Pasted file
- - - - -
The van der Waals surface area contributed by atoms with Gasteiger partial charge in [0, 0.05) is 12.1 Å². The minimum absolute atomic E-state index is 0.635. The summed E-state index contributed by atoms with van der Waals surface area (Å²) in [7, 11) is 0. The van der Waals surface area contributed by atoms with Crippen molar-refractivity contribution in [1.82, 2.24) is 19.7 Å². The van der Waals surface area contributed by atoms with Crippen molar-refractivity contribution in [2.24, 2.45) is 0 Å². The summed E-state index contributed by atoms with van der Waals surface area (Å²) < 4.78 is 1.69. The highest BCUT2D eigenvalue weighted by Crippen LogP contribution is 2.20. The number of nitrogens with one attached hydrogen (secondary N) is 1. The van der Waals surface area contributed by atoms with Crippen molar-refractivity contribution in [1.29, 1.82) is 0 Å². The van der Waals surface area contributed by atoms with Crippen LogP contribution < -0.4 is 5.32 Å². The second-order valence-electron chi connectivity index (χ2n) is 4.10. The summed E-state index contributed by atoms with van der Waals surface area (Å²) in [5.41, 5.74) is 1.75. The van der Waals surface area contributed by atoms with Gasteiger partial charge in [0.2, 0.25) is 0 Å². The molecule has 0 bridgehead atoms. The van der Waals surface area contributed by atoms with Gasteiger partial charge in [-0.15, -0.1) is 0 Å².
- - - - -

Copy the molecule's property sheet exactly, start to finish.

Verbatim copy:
The van der Waals surface area contributed by atoms with Gasteiger partial charge in [0, 0.05) is 12.1 Å². The minimum absolute atomic E-state index is 0.635. The summed E-state index contributed by atoms with van der Waals surface area (Å²) in [7, 11) is 0. The van der Waals surface area contributed by atoms with Crippen molar-refractivity contribution in [1.82, 2.24) is 19.7 Å². The van der Waals surface area contributed by atoms with Crippen molar-refractivity contribution in [2.24, 2.45) is 0 Å². The summed E-state index contributed by atoms with van der Waals surface area (Å²) < 4.78 is 1.69. The highest BCUT2D eigenvalue weighted by Crippen LogP contribution is 2.20. The number of nitrogens with one attached hydrogen (secondary N) is 1. The van der Waals surface area contributed by atoms with Crippen molar-refractivity contribution in [1.29, 1.82) is 0 Å². The van der Waals surface area contributed by atoms with Crippen LogP contribution < -0.4 is 5.32 Å². The second-order valence-electron chi connectivity index (χ2n) is 4.10. The summed E-state index contributed by atoms with van der Waals surface area (Å²) in [5.41, 5.74) is 1.75. The van der Waals surface area contributed by atoms with Gasteiger partial charge in [0.2, 0.25) is 0 Å². The molecule has 0 bridgehead atoms. The van der Waals surface area contributed by atoms with Gasteiger partial charge in [-0.15, -0.1) is 0 Å².